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FEATURE to Rakuten TV. It was clear that our HQ was going to expand and become more global. This is reflected in our sponsorship deals with the likes of FC Barcelona and the BFI London Film Festival,” says Roca. THE RECOMMENDED SERVICE ON SMART TVS UHD had become a slow burn technology, but HDR ignited massive interest amongst production and post people, service companies and consumers. Keen to make a killer competitive move, Roca noted the US growth figure of 4K UHD (59 per cent) as identified by the Consumer Technology Association. How far ahead does Roca expect to be totally UHD? “We had 70 top titles in October 2017 and 100 titles by the end of the year. It is just a matter of time, as many new films are being shot in 4K HDR, and they weren’t before,” says Roca. “We have good relationships with Dolby and Samsung, which I think are key. As it stands, we are the recommended service on all smart TVs. The same can be said for Dolby. Using its sound system on our titles is essential for our brand.” Cinema at home is a very competitive frontline market wise, and it puts Rakuten TV at the front of the small screen versus big screen battle. Some 1.28 billion cinema visits were made in Europe in 2016, and the key target group for both streaming and the cinema groups is the 12-25-year age group, which accounts for 30 per cent of cinema admissions. How many of those 1.2 billion visits can Roca convert to movie 4K streaming for under £6? “Plenty will be interested. That’s the plan! At £5.99, our service offers cinema quality for significantly less money than going out, so it’s definitely a great alternative,” says Roca. “As it stands, all of our new titles are in 5.1 Dolby, but we’re looking to expand that to all of the titles.” IT WILL DEPEND ON THE RIGHT BRAND COMING UP Does Roca have his eye on other technological advances that might impact on the Rakuten TV app and business chain? “We are constantly working on improving our technology. The development of the audio and visual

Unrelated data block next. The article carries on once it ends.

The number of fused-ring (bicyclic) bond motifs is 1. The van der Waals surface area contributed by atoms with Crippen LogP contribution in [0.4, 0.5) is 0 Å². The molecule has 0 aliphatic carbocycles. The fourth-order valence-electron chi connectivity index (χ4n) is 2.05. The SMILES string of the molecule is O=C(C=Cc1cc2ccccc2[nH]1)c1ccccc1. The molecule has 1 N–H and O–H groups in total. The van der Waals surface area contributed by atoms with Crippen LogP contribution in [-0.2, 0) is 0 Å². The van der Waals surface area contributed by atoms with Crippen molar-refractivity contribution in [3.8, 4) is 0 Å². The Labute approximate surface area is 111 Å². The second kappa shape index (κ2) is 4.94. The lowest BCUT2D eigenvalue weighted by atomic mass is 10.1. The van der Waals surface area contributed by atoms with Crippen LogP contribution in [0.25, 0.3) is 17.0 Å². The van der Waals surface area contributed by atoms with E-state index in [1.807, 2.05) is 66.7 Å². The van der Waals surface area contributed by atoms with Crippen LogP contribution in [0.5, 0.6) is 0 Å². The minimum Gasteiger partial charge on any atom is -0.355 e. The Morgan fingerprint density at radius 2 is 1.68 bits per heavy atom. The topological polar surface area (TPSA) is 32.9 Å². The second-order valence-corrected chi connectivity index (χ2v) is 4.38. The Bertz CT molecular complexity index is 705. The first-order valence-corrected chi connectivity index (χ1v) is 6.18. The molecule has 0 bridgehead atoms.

aspects is very important to our brand. As it stands, 35 per cent of customers choose the recommended or most searched for films. We’re keen to improve this function, which we believe will be a great benefit to our brand,” he says. “Upgrading titles to 4K is very different to having the films already shot in it. Our focus is less on reworking films into that high quality, but making sure as many good and new films are available in the best possible UHD HDR quality.” Would Roca work with independent film distributors, offering perhaps a culturally wider variety of content than the big studios? “Yes, definitely. While we are a global brand, we do try to be close to local distributors. We believe this to be essential. However, it will depend if the right quality comes up,” he says. “We are keen to boost the 4K UHD potential on Smart TV.” Smart phone use may have spiked, so does Roca detect any slight change in consumer viewing habits? “We’ve found that devices are useful for different purposes. Small screens are ideal for short films and documentaries whereas 4K HDR releases are perfect for Smart TVs. So we need to take both small and large screen streaming into account,” he says. The UK streaming market will be worth £1.25 billion in 2018, and VoD will reach 200 million households worldwide. But VoD has its turmoil factors. How can Rakuten TV sustain growth in such a marketplace? “It will come with the closing of theatrical and home entertainment windows. This will be reduced to four to six weeks for most titles. This is one of our key selling aspects, especially if you don’t want to wait for an OTT service to pick it up,” says Roca. “Dynamic ad insertion is very important. As we are a pay-per-view service, we can’t advertise for our service. Dynamic advertising is definitely a help to us.” Rakuten TV serves consumers in the UK, Spain, France, Germany, Italy, Austria, Switzerland, Ireland, Belgium, the Netherlands, Portugal and Luxembourg. “We want to empower Smart TV viewers with access to the highest quality movies, sitting as comfortably on their sofas as if they were in theatres,” says Roca. n